Discrimination – a term being abused in HK and the importance of safeguarding Cantonese

Language is a key to not only civilisation, but also racial identity. It somehow put restrictions on the way you think.

As many know, Cantonese (UN recongised it as a language a while back) and English are the two official languages in Hong Kong. The majority of us speak both, mostly Cantonese in daily use. An interesting thing is, many Cantonese words used in Hong Kong (some in China use Cantonese, mainly in Guangdong) is derived directly from English. We also very often incorporate English words in our conversations too. Taxi drivers in Hong Kong can often speak a bit of English despite most of them have received very limited education.

So, as a newbie in Hong Kong, one would certainly be prepared to learn Cantonese – may not be fluent, but you should at least respect the local languages here.

If you are prepared to go to a local school, you will expect to be taught in Cantonese and English. That requires no explanation nor does it constitute any sort of discrimination.

Below are two clips with English subtitle:

Do you honestly think that using Cantonese for interviewing kindergartens in Hong Kong can be seen as discrimination? In universities, English is typically the language being used in lectures. Some courses, however, use Cantonese due to what is being taught at the course. If one choose to take up the Cantonese language lecture (there’s a Mandarin one, because there are too many Chinese studying in HK), could you blame the lecturer for using Cantonese as the medium of instruction? What I don’t understand is why did the university provide a Mandarin lecture specifically for Chinese students? It’s like an international student from France who study in the UK and he/she would naturally expect all lectures to be taught in English.

Discrimination is being used so very often in Hong Kong, particularly by the Chinese students and new immigrants. The thing is, many of the immigrants from China back in the days (early 40s to 60s), they only spoke their own dialects. They did, however, tried very hard to fit in and because they know if they didn’t fit in and learn the language, they would not be able to live in Hong Kong and find a job. This is simply logic. My parents, for example, were not aboriginal Hong Kongers. They also emigrated to Hong Kong decades ago (to flee from the Communists, of course). They never expected to not speak Cantonese and be able to survive in Hong Kong.

By having more and more Chinese immigrants who refuse to speak our language, Hong Kongers will become the minority and Cantonese will soon be lost. A language with thousands of years of history, yet has been modified over all these years. Cantonese in Hong Kong, in particular, changes rapidly – mainly due to the influence of British English and the colonial time.

One thing you’re probably not aware of if you do not read and write Cantonese, there are increasing number of terminologies have been changed into the Mandarin version, and are broadcast via TV channels (news and drama), radio channels, as well as newspapers. People are not aware of them if they’re not careful – 打造, for example, literally means “hit make”, is a term that’s been widely used in China. It is a newly created term to replace many words in Chinese languages, including ” 建造 (construct)”, “建設(build)”, “創造(create)”, etc.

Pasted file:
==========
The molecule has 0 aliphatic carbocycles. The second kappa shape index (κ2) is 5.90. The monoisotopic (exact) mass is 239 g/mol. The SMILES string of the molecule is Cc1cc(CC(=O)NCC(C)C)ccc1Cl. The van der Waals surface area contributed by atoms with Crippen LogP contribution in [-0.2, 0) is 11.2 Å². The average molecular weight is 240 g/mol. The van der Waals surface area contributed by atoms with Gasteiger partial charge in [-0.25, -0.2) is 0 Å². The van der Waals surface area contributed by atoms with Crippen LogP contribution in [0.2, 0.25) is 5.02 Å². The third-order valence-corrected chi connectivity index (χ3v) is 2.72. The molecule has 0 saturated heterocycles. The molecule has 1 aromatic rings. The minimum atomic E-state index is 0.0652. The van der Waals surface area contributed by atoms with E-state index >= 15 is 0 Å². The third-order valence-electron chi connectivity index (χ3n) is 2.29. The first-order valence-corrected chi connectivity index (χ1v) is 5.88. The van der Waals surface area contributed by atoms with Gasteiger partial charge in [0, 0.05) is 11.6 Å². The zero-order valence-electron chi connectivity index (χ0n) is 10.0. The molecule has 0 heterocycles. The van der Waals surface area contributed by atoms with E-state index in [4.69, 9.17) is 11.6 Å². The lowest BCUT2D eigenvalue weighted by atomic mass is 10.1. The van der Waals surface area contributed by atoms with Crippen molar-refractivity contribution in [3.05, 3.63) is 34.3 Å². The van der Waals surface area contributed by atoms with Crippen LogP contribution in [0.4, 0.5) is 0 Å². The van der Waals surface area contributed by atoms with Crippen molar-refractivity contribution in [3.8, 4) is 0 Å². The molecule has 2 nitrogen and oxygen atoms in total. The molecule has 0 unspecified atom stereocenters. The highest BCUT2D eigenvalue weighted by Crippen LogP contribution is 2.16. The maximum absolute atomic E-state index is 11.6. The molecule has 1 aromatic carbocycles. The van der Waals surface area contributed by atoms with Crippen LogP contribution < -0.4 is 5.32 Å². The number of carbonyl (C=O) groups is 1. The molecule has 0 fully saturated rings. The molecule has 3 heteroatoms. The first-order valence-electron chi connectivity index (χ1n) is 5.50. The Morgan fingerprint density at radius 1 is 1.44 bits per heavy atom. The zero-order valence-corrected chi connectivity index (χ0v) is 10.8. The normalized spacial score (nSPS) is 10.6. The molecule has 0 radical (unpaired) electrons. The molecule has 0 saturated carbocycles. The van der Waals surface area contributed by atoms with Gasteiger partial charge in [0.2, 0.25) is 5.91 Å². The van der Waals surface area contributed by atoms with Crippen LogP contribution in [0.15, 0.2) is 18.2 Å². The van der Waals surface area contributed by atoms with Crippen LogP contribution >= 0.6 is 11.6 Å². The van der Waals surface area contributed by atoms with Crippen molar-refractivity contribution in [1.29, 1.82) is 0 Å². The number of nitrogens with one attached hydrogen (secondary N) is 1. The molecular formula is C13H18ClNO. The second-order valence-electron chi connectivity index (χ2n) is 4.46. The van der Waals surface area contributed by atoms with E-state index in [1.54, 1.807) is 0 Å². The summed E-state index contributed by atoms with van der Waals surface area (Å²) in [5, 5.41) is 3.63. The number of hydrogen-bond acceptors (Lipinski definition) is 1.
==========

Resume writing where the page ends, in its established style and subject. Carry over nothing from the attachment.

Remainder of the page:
This is a subtle change, but day by day, this kind of changes in use of word, replacement of terms will have tremendous impact to a race. Below is an abstract from the book 1984:

“It’s a beautiful thing, the Destruction of words. Of course the great wastage is in the verbs and adjectives, but there are hundreds of nouns that can be got rid of as well. It isn’t only the synonyms; there are also the antonyms. After all, what justification is there for a word, which is simply the opposite of some other word? A word contains its opposite in itself. Take ‘good,’ for instance. If you have a word like ‘good,’ what need is there for a word like ‘bad’? ‘Ungood’ will do just as well – better, because it’s an exact opposite, which the other is not. Or again, if you want a stronger version of ‘good,’ what sense is there in having a whole string of vague useless words like ‘excellent’ and ‘splendid’ and all the rest of them? ‘Plusgood’ covers the meaning or ‘doubleplusgood’ if you want something stronger still. Of course we use those forms already, but in the final version of Newspeak there’ll be nothing else. In the end the whole notion of goodness and badness will be covered by only six words – in reality, only one word. Don’t you see the beauty of that, Winston? It was B.B.’s idea originally, of course,” he added as an afterthought. (1.5.23, Syme)

As I said up front, language in a way constructs the way we think…

“Don’t you see that the whole aim of Newspeak is to narrow the range of thought? In the end we shall make thoughtcrime literally impossible, because there will be no words in which to express it. Every concept that can ever be needed will be expressed by exactly one word, with its meaning rigidly defined and all its subsidiary meanings rubbed out and forgotten.” (1.5.23, Syme)

Just leave this to you to think…

Over and out!

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Calling folks from Virginia! I have bad news for you…

Calling folks from Virginia! You are being f—ed by (Mainland) Chinese! It’s only a metaphor! Sorry, please don’t get offended.

I’ve just finished reading an article, and it reminds me of something that I always want to tell people in Virginia state…